Threats to democracy

Mahmood Achakzai, leader of the Pakhtunkhwa Milli Awami Party (PKMAP), made some ominous prognostications in a speech before the National Assembly (NA) on Thursday, cryptically warning parliament that “clouds” were massing on the horizon that threaten the democratic system. His enigmatic statements seem to refer to reports of friction between the military and the government that have so far turned out to be more hype than reality. While some politicians were worried by Imran Khan and Tahirul Qadri’s insipid calls for ‘revolution’, very few believe they pose a real threat to the system. The only possible usurpation of democracy in Pakistan is by military intervention, but the army is too stretched by fighting to run the country too and after the Musharraf years does not seem to have the stomach for the task either. Former COAS General Ashfaq Kiyani proactively tried to keep the military away from politics, as far as such a thing is possible, while current COAS General Raheel Sharif does not seem to have ambitions of that nature. Public opinion is vehemently against military intervention, and international opinion is arrayed against coups. Why then did Achakzai make his obscure remarks that were so well received in the NA, and what threats does he see to democracy? There are several possibilities.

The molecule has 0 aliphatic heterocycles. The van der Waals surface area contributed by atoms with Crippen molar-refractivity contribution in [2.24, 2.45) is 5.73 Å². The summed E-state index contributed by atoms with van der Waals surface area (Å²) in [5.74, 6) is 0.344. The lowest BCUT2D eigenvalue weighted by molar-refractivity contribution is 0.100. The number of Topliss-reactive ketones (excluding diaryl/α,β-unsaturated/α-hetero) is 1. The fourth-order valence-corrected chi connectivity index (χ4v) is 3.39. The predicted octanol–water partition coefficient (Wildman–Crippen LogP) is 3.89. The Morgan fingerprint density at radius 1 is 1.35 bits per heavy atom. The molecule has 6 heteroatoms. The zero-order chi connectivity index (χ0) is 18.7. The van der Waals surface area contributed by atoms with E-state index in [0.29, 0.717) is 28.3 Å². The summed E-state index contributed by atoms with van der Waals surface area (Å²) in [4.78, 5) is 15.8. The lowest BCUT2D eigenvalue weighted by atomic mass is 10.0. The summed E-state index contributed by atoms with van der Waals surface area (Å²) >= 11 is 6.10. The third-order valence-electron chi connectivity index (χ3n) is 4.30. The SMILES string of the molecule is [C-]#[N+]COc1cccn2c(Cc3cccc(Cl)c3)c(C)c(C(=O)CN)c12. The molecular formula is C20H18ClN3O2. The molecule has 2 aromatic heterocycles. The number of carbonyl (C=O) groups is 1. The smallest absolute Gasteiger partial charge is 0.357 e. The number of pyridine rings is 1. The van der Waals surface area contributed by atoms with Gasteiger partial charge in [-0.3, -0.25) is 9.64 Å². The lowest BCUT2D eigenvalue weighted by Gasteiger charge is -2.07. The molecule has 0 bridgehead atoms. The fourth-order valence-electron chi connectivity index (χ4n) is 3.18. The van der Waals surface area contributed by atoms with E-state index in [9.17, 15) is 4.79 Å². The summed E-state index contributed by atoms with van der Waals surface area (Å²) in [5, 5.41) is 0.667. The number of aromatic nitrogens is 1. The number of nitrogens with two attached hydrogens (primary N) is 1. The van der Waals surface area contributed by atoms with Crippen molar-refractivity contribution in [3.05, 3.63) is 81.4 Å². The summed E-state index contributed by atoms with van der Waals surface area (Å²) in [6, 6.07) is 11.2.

The first is that he is privy to information that we are not, in which case, in the spirit of democracy, he should let the public know precisely what he is talking about. Democracy requires full disclosure and it begins in parliament. Further, if he does believe the military, or any other group, poses a threat to democracy, then why not just come out and say it? One can hardly stand up for democracy if one is too afraid to name the forces threatening it. What is a political alliance against “anti-democratic forces” going to be arrayed against if no one knows what the threat is? The other possibility is that he was not referring to any state organ, but to the actual threat against democracy posed by extremist and terrorist groups in Pakistan. However, as a supporter of the current government he stood behind negotiating with those forces, while the government’s acceptance of sectarian outfits in its political heartland is a badly kept secret. It appears unwilling to move against these or tribal area militants that want to turn Pakistan into a theocracy. The defence of democracy is nowhere less evident than in the murder of Shias and Ahmedis who are citizens of this country. The only other possibility is that like many other ‘democrats’, Achakzai is living in the past and unable to see the political contours that define Pakistan today. This is a distraction from the threat to democratic government that the ineptitude and short-sightedness of the political class represents. Karachi is under siege, the country’s survival is in doubt, hence instead of chasing ghosts, Achakzai and company would do better to become competent and leave worrying about democracy to the people.  *

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